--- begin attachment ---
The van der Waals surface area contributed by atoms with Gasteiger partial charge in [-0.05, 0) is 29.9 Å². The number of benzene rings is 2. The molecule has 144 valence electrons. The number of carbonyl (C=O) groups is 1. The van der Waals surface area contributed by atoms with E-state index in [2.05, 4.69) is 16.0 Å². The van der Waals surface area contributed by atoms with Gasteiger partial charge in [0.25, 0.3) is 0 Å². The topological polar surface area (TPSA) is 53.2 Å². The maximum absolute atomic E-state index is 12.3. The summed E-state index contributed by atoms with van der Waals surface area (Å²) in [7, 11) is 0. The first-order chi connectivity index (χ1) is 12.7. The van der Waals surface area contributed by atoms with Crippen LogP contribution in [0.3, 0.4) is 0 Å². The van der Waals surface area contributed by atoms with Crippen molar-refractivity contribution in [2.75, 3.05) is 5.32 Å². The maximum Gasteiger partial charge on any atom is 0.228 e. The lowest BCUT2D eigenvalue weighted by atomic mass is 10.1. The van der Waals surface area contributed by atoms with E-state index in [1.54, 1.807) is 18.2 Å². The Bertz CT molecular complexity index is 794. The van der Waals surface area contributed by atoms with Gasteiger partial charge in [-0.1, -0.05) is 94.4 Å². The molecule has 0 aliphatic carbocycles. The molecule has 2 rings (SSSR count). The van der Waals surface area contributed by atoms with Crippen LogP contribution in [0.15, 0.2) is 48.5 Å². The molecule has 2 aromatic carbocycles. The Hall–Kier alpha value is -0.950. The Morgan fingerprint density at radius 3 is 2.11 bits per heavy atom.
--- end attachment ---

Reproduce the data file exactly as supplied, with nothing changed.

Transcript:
The van der Waals surface area contributed by atoms with Gasteiger partial charge in [-0.05, 0) is 29.9 Å². The number of benzene rings is 2. The molecule has 144 valence electrons. The number of carbonyl (C=O) groups is 1. The van der Waals surface area contributed by atoms with E-state index in [2.05, 4.69) is 16.0 Å². The van der Waals surface area contributed by atoms with Gasteiger partial charge in [0.25, 0.3) is 0 Å². The topological polar surface area (TPSA) is 53.2 Å². The maximum absolute atomic E-state index is 12.3. The summed E-state index contributed by atoms with van der Waals surface area (Å²) in [7, 11) is 0. The first-order chi connectivity index (χ1) is 12.7. The van der Waals surface area contributed by atoms with Crippen LogP contribution in [0.3, 0.4) is 0 Å². The van der Waals surface area contributed by atoms with Crippen molar-refractivity contribution in [2.75, 3.05) is 5.32 Å². The maximum Gasteiger partial charge on any atom is 0.228 e. The lowest BCUT2D eigenvalue weighted by atomic mass is 10.1. The van der Waals surface area contributed by atoms with E-state index in [1.54, 1.807) is 18.2 Å². The Bertz CT molecular complexity index is 794. The van der Waals surface area contributed by atoms with Gasteiger partial charge in [-0.1, -0.05) is 94.4 Å². The molecule has 0 aliphatic carbocycles. The molecule has 2 rings (SSSR count). The van der Waals surface area contributed by atoms with Crippen LogP contribution in [0.15, 0.2) is 48.5 Å². The molecule has 2 aromatic carbocycles. The Hall–Kier alpha value is -0.950. The Morgan fingerprint density at radius 3 is 2.11 bits per heavy atom.